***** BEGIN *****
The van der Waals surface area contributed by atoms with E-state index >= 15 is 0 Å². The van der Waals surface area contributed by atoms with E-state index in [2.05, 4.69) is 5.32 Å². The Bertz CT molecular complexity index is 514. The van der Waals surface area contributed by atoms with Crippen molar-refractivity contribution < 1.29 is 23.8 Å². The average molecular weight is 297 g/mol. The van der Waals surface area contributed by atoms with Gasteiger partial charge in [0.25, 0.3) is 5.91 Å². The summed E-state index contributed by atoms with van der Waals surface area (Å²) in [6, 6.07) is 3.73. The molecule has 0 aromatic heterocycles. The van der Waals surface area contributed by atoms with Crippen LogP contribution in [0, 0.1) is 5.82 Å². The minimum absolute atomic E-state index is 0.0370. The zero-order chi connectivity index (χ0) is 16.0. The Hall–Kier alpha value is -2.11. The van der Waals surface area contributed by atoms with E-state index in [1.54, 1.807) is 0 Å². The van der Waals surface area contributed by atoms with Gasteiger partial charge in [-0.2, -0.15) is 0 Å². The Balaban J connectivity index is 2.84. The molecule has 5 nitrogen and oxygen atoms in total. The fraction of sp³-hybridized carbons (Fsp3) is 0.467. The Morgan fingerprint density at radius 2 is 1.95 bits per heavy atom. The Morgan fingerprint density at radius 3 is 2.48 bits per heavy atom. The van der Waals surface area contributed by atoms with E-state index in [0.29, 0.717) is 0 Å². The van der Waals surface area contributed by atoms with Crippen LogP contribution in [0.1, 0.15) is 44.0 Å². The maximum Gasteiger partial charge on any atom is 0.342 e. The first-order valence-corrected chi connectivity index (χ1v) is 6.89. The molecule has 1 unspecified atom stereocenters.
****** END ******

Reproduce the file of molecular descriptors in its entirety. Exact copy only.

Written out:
The van der Waals surface area contributed by atoms with E-state index >= 15 is 0 Å². The van der Waals surface area contributed by atoms with E-state index in [2.05, 4.69) is 5.32 Å². The Bertz CT molecular complexity index is 514. The van der Waals surface area contributed by atoms with Crippen molar-refractivity contribution < 1.29 is 23.8 Å². The average molecular weight is 297 g/mol. The van der Waals surface area contributed by atoms with Gasteiger partial charge in [0.25, 0.3) is 5.91 Å². The summed E-state index contributed by atoms with van der Waals surface area (Å²) in [6, 6.07) is 3.73. The molecule has 0 aromatic heterocycles. The van der Waals surface area contributed by atoms with Crippen LogP contribution in [0, 0.1) is 5.82 Å². The minimum absolute atomic E-state index is 0.0370. The zero-order chi connectivity index (χ0) is 16.0. The Hall–Kier alpha value is -2.11. The van der Waals surface area contributed by atoms with E-state index in [1.54, 1.807) is 0 Å². The van der Waals surface area contributed by atoms with Gasteiger partial charge in [-0.2, -0.15) is 0 Å². The Balaban J connectivity index is 2.84. The molecule has 5 nitrogen and oxygen atoms in total. The fraction of sp³-hybridized carbons (Fsp3) is 0.467. The Morgan fingerprint density at radius 2 is 1.95 bits per heavy atom. The Morgan fingerprint density at radius 3 is 2.48 bits per heavy atom. The van der Waals surface area contributed by atoms with E-state index in [0.29, 0.717) is 0 Å². The van der Waals surface area contributed by atoms with Crippen LogP contribution in [0.1, 0.15) is 44.0 Å². The maximum Gasteiger partial charge on any atom is 0.342 e. The first-order valence-corrected chi connectivity index (χ1v) is 6.89. The molecule has 1 unspecified atom stereocenters.